All photos by Matt Stone

Most people might believe that Japan’s automotive history dates to sometime in the 1960s, because that’s when Datsuns and Toyota Coronas began showing up in those small “Imported Car Dealerships” in nearly every city in the US. Of course, this isn’t true, as the history of Japan’s larger carmakers dates back prior to WWII. And even then, Japan’s enthusiasm for cars extended well beyond its own borders—as evidenced by several of this marvelous country’s dedicated car museums. This is an enthusiast community that loves American muscle cars, sports cars, exotics, and motorsport as much as any other on earth.

Wherever in the world we go, we seek out the automotive epicenters in search of collections, events and museums, and there are many in Japan. We call your attention to these three:

Motorcar Museum of Japan (MMJ)

Welcome sign for Motorcar Museum of Japan

Welcome sign for Motorcar Museum of Japan

This privately owned car museum was somewhat surprising in that it lives in a small, rural, mostly agricultural community of Komatsu City, Ishikawa, near the city of Kanazawa. Kanazawa itself is worthy of your visit—an engaging meld of old and new, with a magnificent park and castle complex in its center and beauty everywhere you look.

Another surprising aspect of the MMJ is the building itself: a large, English colonial style structure that looks modestly out of place in Japan and in the Komatsu countryside. Inside you’ll find more than 500 cars of all stripes, and from around the world. They are loosely gathered by type and/or country of origin.

One part of the museum is called “sports cars city”, while another gathers American “land yacht” Lincolns and Cadillacs—which are very popular in Japan.

Car under parasol in Motorcar Museum of Japan

Car under parasol in Motorcar Museum of Japan

Of course, you’ll also find countless rows of Japanese and Chinese cars, trucks, and motorcycles. I promise, there are brands of cars and bikes here you’ll never have heard of, much less seen; some date back to the very earliest days of motorized transportation.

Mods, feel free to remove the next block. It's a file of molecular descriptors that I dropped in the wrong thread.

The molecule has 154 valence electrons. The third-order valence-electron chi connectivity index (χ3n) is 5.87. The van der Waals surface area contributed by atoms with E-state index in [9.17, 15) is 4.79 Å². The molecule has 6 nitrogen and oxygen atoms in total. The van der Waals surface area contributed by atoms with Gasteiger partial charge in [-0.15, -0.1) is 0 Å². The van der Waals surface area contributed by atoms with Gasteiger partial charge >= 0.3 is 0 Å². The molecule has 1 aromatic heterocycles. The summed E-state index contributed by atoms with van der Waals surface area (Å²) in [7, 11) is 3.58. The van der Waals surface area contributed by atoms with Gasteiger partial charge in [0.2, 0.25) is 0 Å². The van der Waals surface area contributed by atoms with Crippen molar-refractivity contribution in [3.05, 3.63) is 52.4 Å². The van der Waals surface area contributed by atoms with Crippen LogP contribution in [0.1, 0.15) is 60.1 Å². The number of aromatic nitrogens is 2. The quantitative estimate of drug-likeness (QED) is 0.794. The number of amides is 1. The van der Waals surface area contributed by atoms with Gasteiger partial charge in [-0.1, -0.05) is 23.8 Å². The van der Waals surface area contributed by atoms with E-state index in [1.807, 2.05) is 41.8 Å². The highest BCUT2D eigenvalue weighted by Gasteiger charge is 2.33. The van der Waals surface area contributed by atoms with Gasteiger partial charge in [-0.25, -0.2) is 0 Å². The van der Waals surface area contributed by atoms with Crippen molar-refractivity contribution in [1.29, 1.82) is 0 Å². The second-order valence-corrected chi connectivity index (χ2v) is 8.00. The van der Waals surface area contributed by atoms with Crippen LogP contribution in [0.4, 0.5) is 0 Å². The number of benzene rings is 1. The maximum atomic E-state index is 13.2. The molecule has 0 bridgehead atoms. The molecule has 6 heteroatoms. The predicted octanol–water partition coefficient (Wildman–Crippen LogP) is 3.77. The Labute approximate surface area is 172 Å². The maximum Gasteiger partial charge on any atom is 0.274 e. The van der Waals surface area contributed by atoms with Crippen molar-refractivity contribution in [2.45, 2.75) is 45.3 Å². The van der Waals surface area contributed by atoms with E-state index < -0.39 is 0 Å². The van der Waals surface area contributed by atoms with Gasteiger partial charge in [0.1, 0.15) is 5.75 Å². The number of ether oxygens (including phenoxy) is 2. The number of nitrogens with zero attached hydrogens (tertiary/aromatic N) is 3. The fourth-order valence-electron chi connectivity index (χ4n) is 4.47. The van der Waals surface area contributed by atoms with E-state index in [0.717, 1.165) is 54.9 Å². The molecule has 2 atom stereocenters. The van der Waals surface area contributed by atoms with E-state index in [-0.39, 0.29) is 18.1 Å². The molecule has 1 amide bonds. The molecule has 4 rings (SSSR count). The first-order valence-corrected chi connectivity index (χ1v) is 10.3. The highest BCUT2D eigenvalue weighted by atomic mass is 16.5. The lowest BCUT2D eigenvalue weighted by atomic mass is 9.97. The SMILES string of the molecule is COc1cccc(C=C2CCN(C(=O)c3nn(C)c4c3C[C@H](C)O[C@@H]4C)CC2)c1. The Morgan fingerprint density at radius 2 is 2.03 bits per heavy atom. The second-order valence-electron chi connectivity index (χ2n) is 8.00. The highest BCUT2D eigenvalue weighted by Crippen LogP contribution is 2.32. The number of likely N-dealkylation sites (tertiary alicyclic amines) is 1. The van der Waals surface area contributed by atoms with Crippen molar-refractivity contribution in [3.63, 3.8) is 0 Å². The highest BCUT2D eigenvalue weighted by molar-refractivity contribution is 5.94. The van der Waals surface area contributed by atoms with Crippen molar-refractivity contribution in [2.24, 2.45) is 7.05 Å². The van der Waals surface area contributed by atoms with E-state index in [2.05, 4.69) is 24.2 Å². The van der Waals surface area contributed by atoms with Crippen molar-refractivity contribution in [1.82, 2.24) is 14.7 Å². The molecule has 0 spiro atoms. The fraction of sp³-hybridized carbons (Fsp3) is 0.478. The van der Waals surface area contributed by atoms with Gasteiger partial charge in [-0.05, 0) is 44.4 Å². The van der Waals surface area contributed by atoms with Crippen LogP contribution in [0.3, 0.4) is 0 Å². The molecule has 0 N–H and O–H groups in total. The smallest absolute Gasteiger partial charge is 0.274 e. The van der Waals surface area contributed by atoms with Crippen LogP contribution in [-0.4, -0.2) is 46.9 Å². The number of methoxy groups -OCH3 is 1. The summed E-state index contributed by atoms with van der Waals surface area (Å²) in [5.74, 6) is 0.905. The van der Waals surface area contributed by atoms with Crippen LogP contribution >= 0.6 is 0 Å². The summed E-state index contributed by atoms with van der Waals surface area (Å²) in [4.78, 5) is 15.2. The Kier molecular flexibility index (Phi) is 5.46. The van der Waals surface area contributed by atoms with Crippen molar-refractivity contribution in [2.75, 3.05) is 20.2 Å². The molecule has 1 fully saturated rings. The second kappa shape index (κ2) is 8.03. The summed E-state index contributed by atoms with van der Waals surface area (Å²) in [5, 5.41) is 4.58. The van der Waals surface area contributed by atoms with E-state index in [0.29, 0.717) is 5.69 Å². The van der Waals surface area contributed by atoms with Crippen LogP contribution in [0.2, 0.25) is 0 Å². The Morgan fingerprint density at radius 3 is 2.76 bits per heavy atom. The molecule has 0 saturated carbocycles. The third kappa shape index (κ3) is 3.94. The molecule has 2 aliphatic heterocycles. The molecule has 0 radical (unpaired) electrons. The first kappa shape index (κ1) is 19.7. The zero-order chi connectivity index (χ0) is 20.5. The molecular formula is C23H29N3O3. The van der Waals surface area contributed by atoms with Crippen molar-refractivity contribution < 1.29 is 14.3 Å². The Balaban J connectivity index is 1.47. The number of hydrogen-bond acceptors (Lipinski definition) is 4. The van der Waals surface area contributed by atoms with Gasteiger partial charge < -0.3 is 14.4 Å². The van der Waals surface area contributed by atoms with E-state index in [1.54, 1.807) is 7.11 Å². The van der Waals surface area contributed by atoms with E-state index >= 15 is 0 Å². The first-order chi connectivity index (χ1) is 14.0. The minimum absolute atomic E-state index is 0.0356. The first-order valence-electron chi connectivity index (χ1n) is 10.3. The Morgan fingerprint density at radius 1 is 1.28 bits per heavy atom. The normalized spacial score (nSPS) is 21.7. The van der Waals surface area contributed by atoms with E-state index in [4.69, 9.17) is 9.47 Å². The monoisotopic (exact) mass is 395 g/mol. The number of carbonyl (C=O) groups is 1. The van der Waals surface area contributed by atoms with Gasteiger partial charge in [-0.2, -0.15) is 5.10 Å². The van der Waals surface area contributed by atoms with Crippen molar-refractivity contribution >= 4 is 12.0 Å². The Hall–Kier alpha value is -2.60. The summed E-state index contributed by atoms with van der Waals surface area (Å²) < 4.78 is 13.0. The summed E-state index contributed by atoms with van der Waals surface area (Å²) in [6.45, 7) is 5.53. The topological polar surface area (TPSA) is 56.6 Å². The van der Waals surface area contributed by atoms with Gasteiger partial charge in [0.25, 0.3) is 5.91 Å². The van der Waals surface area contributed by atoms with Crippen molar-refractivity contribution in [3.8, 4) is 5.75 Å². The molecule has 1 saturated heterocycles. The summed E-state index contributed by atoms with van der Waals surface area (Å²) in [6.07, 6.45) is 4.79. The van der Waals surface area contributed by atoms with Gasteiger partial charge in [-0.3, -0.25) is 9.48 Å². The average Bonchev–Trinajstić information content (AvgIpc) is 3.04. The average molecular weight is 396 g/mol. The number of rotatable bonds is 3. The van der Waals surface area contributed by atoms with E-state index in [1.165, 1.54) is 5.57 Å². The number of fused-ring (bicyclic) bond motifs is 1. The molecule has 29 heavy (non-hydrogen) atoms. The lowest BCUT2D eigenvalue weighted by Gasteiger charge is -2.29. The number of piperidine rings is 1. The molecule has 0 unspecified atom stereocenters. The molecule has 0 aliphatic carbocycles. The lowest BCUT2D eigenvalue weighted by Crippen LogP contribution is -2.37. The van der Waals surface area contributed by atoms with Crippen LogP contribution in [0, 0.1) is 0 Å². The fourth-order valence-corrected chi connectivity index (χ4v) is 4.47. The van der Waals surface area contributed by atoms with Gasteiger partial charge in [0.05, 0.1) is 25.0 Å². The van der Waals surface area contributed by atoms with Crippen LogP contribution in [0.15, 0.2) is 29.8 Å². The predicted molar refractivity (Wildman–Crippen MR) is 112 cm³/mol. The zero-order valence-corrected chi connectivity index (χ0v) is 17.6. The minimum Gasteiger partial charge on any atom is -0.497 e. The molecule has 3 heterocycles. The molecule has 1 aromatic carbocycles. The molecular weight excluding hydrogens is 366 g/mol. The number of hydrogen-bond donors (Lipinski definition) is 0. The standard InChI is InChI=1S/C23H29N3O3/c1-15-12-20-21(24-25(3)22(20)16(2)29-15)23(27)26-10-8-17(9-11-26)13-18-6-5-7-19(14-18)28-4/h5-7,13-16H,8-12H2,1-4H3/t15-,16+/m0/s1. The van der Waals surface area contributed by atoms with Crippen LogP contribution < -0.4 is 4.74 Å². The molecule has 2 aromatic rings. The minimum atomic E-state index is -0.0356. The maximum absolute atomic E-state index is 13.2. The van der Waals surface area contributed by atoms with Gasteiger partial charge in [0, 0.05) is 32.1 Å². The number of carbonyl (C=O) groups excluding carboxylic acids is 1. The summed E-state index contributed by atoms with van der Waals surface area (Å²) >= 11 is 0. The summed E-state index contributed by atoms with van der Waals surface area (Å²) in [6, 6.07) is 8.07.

Do not go there expecting dazzling museum craft; there are certainly all sorts of ephemera, photos, and other archival items to augment the displays, but the cars are shown in fairly simple rows with just adequate lighting and signage often containing some charming misspellings and grammar goofs—still, we’re not making fun of their English, as we don’t speak beyond three words of Japanese.

No matter. You go here for the cars, packed and stacked into three large floor levels, thankfully connected via escalators. There’s also a charming gift shop, but no snack bar or café, so for a bite, you might plan on visiting other areas of Komatsu, which the staff can direct you to.

While it’s possible to get to this museum via buses and trains, it’s not particularly easy; the best way is to base yourself in Kanazawa for a day or two, then rent a car with a nav system and drive there; it’s neither far nor particularly difficult. Admission is inexpensive, and you’ll enjoy what you see.

Section of cars at Motorcar Museum of Japan

Section of cars at Motorcar Museum of Japan

Motorcar Museum of Japan

Futatsunashi-machi, Ikkanyama

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By: Matt Stone
Title: Rising Sun Car Museums
Sourced From:
Published Date: Tue, 05 Apr 2022 16:51:06 +0000

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